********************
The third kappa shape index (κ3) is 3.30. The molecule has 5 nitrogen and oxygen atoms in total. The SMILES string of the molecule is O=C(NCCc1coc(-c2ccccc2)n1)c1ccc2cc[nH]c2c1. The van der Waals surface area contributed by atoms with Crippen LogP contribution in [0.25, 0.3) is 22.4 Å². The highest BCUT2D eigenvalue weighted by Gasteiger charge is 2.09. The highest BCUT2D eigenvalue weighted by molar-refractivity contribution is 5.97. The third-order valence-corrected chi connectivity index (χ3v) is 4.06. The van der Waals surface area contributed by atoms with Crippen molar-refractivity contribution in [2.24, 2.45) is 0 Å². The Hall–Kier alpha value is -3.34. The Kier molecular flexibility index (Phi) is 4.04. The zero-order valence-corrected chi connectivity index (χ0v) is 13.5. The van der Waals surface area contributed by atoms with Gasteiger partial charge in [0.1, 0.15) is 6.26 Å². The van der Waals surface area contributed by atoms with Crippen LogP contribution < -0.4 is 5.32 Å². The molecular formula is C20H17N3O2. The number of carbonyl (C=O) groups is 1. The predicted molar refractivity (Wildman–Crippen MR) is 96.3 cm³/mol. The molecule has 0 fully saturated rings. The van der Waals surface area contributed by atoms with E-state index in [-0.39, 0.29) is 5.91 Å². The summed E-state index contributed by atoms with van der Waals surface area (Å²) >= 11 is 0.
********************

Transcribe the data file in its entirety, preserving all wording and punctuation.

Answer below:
The third kappa shape index (κ3) is 3.30. The molecule has 5 nitrogen and oxygen atoms in total. The SMILES string of the molecule is O=C(NCCc1coc(-c2ccccc2)n1)c1ccc2cc[nH]c2c1. The van der Waals surface area contributed by atoms with Crippen LogP contribution in [0.25, 0.3) is 22.4 Å². The highest BCUT2D eigenvalue weighted by Gasteiger charge is 2.09. The highest BCUT2D eigenvalue weighted by molar-refractivity contribution is 5.97. The third-order valence-corrected chi connectivity index (χ3v) is 4.06. The van der Waals surface area contributed by atoms with Crippen molar-refractivity contribution in [2.24, 2.45) is 0 Å². The Hall–Kier alpha value is -3.34. The Kier molecular flexibility index (Phi) is 4.04. The zero-order valence-corrected chi connectivity index (χ0v) is 13.5. The van der Waals surface area contributed by atoms with Gasteiger partial charge in [0.1, 0.15) is 6.26 Å². The van der Waals surface area contributed by atoms with Crippen LogP contribution < -0.4 is 5.32 Å². The molecular formula is C20H17N3O2. The number of carbonyl (C=O) groups is 1. The predicted molar refractivity (Wildman–Crippen MR) is 96.3 cm³/mol. The molecule has 0 fully saturated rings. The van der Waals surface area contributed by atoms with E-state index in [-0.39, 0.29) is 5.91 Å². The summed E-state index contributed by atoms with van der Waals surface area (Å²) >= 11 is 0.